Despite improvements in recent years, transmission and distribution of electricity remains a loss making business in India. Transmission and Distribution (T&D) losses — a measure of billing efficiency — for Indian discoms have typically hovered around the 20 percent mark, among the highest in the world.
Though recent years have seen increased private sector participation thanks largely to the Electricity Act of 2003, power distribution and transmissions remains dominated by state-run companies. For decades, power distribution companies in India have been plagued by problems that are now well documented (see image below), which has resulted in huge inefficiencies and accumulating losses.
According to Government of India data, discoms in India had accumulated losses of approximately Rs. 3.8 lakh crore and had outstanding debt of approximately Rs. 4.3 lakh crore as on March 2015. It’s in this backdrop that, in November 2015, the Narendra Modi-led government introduced the UDAY scheme for financial turnaround of power distribution companies.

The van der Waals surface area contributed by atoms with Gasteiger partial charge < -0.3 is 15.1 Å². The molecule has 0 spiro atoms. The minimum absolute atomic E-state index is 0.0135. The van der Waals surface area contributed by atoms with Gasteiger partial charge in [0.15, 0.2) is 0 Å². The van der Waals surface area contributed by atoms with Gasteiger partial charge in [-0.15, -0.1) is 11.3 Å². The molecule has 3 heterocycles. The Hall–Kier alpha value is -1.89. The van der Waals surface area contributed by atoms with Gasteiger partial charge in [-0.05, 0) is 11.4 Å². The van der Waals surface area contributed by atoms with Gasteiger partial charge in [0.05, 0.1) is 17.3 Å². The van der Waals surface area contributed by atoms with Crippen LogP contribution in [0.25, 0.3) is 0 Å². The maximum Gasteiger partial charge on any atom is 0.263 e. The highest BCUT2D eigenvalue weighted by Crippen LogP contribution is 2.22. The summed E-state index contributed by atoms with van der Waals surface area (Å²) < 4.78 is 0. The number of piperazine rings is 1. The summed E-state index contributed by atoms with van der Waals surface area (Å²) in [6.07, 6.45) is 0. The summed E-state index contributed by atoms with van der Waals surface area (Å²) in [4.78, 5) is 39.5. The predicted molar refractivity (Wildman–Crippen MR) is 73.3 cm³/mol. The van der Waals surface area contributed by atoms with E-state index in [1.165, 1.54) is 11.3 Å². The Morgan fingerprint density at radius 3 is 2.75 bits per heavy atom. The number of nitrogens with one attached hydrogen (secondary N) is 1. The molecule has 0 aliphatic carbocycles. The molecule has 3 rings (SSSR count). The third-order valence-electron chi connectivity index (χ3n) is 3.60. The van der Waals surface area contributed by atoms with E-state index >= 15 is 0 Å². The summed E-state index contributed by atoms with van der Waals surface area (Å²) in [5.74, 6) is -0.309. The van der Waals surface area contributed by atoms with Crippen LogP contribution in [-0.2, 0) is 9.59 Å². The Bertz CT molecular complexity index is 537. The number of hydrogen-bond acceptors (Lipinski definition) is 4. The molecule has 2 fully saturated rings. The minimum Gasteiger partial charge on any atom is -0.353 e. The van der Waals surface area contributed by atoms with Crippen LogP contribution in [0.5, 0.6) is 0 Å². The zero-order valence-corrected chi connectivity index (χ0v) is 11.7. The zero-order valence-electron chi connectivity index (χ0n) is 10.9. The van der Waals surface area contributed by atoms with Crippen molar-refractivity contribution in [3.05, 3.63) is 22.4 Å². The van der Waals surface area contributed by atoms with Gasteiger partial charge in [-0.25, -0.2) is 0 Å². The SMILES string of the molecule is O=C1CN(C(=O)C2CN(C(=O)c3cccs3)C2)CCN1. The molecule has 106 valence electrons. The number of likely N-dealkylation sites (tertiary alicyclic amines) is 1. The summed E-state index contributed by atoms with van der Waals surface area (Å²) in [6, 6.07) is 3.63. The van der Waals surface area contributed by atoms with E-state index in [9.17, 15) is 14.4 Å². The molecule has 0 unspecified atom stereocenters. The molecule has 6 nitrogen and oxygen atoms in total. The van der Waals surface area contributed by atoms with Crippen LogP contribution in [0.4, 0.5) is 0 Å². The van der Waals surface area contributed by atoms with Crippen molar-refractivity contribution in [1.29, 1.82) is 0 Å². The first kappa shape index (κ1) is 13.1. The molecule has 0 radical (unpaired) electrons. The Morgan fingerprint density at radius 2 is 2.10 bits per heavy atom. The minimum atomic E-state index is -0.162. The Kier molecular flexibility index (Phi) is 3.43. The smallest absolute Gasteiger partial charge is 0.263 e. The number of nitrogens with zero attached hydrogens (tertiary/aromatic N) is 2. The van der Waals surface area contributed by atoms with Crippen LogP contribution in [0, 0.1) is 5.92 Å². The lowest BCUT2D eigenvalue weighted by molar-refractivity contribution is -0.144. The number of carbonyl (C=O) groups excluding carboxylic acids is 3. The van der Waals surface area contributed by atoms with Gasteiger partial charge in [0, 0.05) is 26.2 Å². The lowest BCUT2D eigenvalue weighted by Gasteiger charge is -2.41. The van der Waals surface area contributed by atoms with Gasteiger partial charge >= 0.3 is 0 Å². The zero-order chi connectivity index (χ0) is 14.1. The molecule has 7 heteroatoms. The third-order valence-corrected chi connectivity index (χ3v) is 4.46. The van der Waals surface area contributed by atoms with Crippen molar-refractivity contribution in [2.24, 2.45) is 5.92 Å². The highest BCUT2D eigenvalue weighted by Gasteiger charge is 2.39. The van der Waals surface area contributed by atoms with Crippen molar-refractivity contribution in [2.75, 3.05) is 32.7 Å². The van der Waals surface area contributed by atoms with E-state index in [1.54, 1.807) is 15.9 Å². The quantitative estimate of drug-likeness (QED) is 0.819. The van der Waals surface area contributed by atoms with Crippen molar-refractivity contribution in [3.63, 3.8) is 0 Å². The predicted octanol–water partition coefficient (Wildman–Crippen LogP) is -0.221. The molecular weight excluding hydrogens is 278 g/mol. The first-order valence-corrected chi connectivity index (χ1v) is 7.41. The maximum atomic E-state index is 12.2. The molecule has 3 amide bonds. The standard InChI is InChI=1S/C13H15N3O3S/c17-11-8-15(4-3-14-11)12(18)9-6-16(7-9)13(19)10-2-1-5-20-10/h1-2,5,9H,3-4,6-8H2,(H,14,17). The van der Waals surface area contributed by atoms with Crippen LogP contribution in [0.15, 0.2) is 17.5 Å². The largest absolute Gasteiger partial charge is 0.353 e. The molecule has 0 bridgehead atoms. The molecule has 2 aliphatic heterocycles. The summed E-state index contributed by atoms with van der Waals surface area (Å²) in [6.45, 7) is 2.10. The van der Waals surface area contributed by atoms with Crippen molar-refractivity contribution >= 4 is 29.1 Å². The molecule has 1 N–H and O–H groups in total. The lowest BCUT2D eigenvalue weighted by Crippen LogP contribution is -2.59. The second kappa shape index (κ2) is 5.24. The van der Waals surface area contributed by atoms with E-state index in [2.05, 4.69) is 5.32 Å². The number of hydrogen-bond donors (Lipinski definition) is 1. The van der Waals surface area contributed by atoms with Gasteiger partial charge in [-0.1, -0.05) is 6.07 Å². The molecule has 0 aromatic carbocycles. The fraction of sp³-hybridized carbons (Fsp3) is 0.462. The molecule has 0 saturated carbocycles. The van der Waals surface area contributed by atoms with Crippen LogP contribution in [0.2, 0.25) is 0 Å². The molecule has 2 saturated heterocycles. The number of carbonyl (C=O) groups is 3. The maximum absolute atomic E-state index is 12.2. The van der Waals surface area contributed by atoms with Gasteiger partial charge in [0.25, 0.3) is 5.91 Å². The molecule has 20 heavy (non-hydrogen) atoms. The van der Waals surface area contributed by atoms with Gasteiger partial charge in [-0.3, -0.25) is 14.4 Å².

Under the UDAY scheme, state governments would take over large chunks of the debt of the discoms, with the centre offering them a host of sops in return. To keep their end of the bargain, discoms needed to upgrade their network in a bid to minimise T&D losses.
While the UDAY scheme has shown results in terms of reducing discoms’ debt levels — though there are some suggestions the joy might be short-lived — the progress on some other fronts has been slow.
The UDAY scheme had set a target of a complete switch to smart meters for consumers using more than 500 kWh per month by December 2017, and those using more than 200 kWh per month by December 2019. According to data on the UDAY website, the conversion rate for the two categories stands at 4 percent and 3 percent respectively.